The voice of Amanda


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My love-hate relationship with Facebook

I have a confession to make. I might have had a bit of a Facebook addiction. Don’t worry, its users are slowly helping wean me away from my obsessive habitual timeline checking by doing what online users do best- being assholes.

The faint moment of happiness for the random girl in my 2004 sophomore English class getting a really great Starbucks latte has a way of disappearing when I see people I’ve spent time with posting racist garbage. Maybe our personal encounters were on the light side; a joke here, a beer there. Facebook has opened up the dark part of their character that also happens to dislike anyone who is dark…skinned.

My childhood in rural Idaho was quiet and comfortably white for its citizens (minus the steady gunshot deaths that somehow escaped everyone…but I’ve already spent time on that subject in prior posts). The demographic represented a color palate ranging from mildly pink to the blaring white of our annual snowfall. I somehow escaped the fear and hate of anything and anyone different, even without cable tv! I read a lot of books with varied characters, showing how humanity transcends beyond color or religion. That coupled with my parent’s laid-back approach to diversity allowed me to see someone new with curiosity and friendliness.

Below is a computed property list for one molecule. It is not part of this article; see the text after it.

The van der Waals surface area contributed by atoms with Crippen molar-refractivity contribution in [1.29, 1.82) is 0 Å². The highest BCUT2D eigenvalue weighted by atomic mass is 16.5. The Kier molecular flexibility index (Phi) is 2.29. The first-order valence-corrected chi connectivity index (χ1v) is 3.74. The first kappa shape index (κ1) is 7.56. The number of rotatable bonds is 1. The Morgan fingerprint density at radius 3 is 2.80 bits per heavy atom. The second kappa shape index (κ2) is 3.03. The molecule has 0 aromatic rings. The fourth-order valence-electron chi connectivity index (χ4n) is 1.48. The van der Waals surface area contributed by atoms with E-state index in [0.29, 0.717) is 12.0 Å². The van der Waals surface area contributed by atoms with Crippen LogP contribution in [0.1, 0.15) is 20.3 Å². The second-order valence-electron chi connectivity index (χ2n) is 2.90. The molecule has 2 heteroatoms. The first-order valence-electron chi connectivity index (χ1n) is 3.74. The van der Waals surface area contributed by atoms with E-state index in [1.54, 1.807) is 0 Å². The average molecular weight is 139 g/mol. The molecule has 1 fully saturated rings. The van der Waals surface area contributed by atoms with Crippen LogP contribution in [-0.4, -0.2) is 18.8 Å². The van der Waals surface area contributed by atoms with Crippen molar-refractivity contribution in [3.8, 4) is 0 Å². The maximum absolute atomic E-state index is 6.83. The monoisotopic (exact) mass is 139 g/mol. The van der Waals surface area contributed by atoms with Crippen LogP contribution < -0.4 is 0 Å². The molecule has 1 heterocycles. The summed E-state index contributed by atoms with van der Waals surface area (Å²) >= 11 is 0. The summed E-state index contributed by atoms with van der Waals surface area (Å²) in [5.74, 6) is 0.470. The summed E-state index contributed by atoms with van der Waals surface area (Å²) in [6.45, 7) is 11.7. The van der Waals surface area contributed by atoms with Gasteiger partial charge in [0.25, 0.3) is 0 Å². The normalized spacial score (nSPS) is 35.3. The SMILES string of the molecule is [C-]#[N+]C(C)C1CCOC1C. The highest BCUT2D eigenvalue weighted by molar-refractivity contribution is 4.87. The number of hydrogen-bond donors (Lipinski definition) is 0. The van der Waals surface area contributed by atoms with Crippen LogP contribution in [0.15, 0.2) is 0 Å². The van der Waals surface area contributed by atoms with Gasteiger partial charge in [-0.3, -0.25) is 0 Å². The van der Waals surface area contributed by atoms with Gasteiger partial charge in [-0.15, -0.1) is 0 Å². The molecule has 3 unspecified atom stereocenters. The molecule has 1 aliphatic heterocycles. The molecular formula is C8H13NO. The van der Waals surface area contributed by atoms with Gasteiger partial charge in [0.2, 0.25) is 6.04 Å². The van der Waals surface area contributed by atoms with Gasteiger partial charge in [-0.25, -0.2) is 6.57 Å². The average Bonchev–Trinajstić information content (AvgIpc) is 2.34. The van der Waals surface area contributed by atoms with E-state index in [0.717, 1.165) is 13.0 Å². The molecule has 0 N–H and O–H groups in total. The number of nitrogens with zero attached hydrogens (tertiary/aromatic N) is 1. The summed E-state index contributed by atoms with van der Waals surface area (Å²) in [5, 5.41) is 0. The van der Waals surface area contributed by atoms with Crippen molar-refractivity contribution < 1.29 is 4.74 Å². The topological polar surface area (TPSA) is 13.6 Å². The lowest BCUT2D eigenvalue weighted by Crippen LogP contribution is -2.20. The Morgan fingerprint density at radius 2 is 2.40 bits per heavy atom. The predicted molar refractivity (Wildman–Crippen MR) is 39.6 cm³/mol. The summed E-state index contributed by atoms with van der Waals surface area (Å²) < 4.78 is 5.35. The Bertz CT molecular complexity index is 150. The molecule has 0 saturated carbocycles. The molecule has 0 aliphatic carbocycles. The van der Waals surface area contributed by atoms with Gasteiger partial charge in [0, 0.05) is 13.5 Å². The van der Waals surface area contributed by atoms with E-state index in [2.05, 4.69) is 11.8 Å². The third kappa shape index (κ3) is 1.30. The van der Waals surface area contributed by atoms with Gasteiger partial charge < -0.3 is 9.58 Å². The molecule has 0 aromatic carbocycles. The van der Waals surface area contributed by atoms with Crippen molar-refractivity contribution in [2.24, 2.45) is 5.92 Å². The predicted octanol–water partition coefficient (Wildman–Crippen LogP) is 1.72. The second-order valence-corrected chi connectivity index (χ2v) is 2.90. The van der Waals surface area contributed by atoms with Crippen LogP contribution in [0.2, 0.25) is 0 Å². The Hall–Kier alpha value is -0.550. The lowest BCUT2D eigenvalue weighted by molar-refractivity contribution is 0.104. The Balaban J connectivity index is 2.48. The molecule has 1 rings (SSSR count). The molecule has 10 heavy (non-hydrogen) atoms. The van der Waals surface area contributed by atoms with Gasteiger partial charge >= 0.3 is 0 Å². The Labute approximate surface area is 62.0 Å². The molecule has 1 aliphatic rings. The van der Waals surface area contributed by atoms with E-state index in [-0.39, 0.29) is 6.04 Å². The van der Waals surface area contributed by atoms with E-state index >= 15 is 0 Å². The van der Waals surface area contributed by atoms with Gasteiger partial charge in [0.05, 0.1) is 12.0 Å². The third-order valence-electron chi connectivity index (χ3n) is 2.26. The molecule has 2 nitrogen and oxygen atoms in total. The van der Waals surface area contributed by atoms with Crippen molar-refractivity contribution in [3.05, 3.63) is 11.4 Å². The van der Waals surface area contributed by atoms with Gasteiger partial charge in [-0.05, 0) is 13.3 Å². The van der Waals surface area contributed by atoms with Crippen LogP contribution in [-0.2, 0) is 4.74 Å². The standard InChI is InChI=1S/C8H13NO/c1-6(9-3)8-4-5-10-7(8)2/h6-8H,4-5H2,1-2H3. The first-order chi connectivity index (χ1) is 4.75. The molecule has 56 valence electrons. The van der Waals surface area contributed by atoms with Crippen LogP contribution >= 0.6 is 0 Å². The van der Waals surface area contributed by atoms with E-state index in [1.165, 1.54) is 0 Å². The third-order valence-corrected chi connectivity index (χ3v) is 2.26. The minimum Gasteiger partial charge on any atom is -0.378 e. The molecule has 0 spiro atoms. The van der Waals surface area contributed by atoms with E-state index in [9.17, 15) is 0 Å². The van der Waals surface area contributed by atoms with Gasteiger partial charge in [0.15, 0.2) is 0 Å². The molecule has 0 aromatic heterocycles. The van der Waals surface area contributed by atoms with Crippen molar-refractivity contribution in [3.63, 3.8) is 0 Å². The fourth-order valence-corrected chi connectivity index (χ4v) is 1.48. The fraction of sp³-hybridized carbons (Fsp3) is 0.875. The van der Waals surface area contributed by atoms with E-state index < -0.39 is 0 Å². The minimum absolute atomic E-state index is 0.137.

Moving to a densely populated city has only furthered my views. I’ve gotten to meet so many people, hear so many stories, eat so many great meals…it baffles my mind that people I grew up with wouldn’t want to enjoy this connection with the world, too.

Sometimes I groan in disgust and simply pass by the comments and pictures hell bent on destroying Muslims or trying to prove how Hispanics are ruining the economy. Sometimes I am so disgusted I can’t help but put in my two cents and point out what they are truly proving- how racist and isolated they are. How can these small town folks call for the eradication of an entire group of people whom they have zero experience with personally and not call it what it is? It sure as hell isn’t the patriotism they claim.

So here’s my challenge. You know that whole “see something, say something” deal? Let’s do that with racism. If you hear someone telling a racist joke, asks why it’s funny. If you see someone posting hateful comments about an entire ethnic or religious group, ask how many people from that group they know. If you see the illogical, take the time to be logical. It may seem pointless, but you never know what random person will hear you or see what you say and realize that they are all out of reasons for their racism.